The unassuming Tempe Towne Plaza shopping center has long been home to restaurants serving foods from all over the globe. Indian, Somali, pizza — all those cuisines and more are crammed into this strip mall, which is just a block north of the University / Rural light rail station. The Vietnamese food niche here is filled by Pho Nhat, or maybe it’s just Nhat, given that the word “Pho” is part of the restaurant’s name on the menus but not on the outside sign. Let’s just call it (Pho) Nhat and acknowledge that its speciality is indeed pho, the rice noodle soup of Hanoi.
If approaching from the station, turn right just after Eight Street, walking around the smaller buildings facing Rural to find the larger shopping center behind them. There’s plenty of natural light inside due to large, arched windows. The decor is simple and sparse, just like the shopping center itself, which is beginning to look out of place amid the dense development occurring across the street on the campus of Arizona State University, as well as the new residential buildings to the south. A bike rack is found in a highly visible location in the parking lot just outside the restaurant’s doors.
Appetizers include several varieties of goi cuon, cold spring rolls (sometimes referred to as summer rolls) prepared with rice wrappers and served with peanut sauce. Pho Nhat’s sauce is darker and spicier than at many other Vietnamese restaurant around town. The rolls come with shrimp, BBQ pork, or both inside. Cha gio are fried egg rolls, more similar to their counterparts at American Chinese and Thai restaurants. These come hot from the fryer and contain a ground meat filling rather than the julienned vegetables and sliced meats in the goi cuon.
True to its name, Pho Nhat serves nearly two dozen varieties of pho. Most begin with a beef broth prepared with a complex array of spices. Rice noodles are added to the broth along with various cuts of meat or vegetables. Approximately 75% of the restaurant’s pho choices are beef ranging from rare meat (pho tai) to well-done (pho chin) and various types of offal such as tripe and tendons. If undecided and adventurous, try the “Super Bowl” a combination soup that packs all varieties of beef into one meal in a bowl. Pho bo kho skips the broth in favor of a thicker beef stew with noodles.
The others feature chicken, seafood, or vegetables. In the last category, Pho Nhat makes a solid veggie pho. It’s not truly vegetarian, but it uses a lighter broth better suited to the more delicate vegetable flavors and comes packed varied greenery such as napa cabbage, broccoli, and zucchini all in generous proportions. For meatless dishes beyond veggie pho, there are few other options like fried rice and egg noodles with mixed vegetables. Surprisingly, none contain tofu — in contrast to the liberal use of that ingredient at some other local Vietnamese restaurants.
Pho alternatives include a more limited array of mi soups, which use egg noodles in place of rice noodles. These generally rely on a lighter broth and are more likely to include chicken breast or seafood, usually shrimp, either by itself or with “crab.” The latter is the imitation product, even though that detail is not announced on the menu. Wontons, beef meatballs, and shrimp balls can also be found among the noodles in many of the mi soups, all of them relying on animal protein sources that are ground rather than sliced.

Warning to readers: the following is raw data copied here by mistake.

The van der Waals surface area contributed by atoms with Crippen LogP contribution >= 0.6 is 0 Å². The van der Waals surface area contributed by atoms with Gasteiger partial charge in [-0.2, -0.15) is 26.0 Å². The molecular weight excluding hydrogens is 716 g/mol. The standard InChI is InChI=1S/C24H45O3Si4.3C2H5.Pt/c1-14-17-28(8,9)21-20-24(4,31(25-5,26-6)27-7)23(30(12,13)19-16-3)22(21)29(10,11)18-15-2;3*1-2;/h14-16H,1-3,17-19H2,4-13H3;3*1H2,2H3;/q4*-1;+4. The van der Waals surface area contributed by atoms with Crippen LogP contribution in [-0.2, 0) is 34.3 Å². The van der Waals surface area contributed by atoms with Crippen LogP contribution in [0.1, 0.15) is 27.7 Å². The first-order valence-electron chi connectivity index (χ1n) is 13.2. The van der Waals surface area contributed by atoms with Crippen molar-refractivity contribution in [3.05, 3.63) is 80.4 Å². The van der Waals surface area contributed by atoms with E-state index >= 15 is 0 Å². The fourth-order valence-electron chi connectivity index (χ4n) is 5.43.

All types of pho and mi come with a plate of accompaniments, including basil leaves, bean sprouts, sliced jalapenos, and lime wedges. Each table also has a variety of condiment bottles with sriracha hot sauce probably being the most popular way to accessorize a steaming bowl of pho. With most items, an upgrade of just a couple of dollars adds an assortment of produce — broccoli florets, bits of cabbage, and sliced zucchini — to any soup or noodle dish. Likewise, beef can be added to any meatless dish for an equally small charge.
Bun is pho’s dry cousin, with rice noodles resting on a bed of shredded lettuce, topped with fried shallots and sliced scallions. It’s served with a small bowl of fish sauce used to moisten the noodles in the absence of a soup broth. Barbecued meat, grilled shrimp, and sliced egg rolls are among the choices of toppings available in various combinations. Among the rice dishes, the lemongrass chicken is a popular favorite, and the curry has a rich, peppered sauce built on a base of coconut milk. For the less adventurous, pork or beef with rice and eggs are likely to be the most comforting dishes.
Beverages include fountains sodas, teas, and lemonade. When ordering the last item, proceed with caution. Order just “lemonade,” and you’ll get a generic product straight out of the soda fountain. Spend a little more for the fresh lemonade, squeezed to order on the premises. Even better, ask for soda chanh, fresh lemonade with a sparkling kick mixed in with the lemon tartness of the drink. In a similar vein, soda xi muoi is an effervescent mix of plum, carbonation, and a little salt. There’s no alcohol served here, but coconut juice served inside the shell looks like an exotic cocktail.
There’s no dessert on the menu, so fill up on all those noodles and rice dishes. One way to finish the meal is with cafe sua da. It’s Vietnamese coffee served with ice and condensed milk. It’s a high-octane treat that extinguishes any lingering fire from the main course. Pho Nhat is not unique among the area’s Vietnamese restaurants and doesn’t claim a particular regional specialty. Nevertheless, it functions as a general purpose neighborhood Vietnamese restaurant near ASU, filling one of many international food niches in a rapidly developing corner of Tempe.
933 E. University Dr., Tempe AZ 85281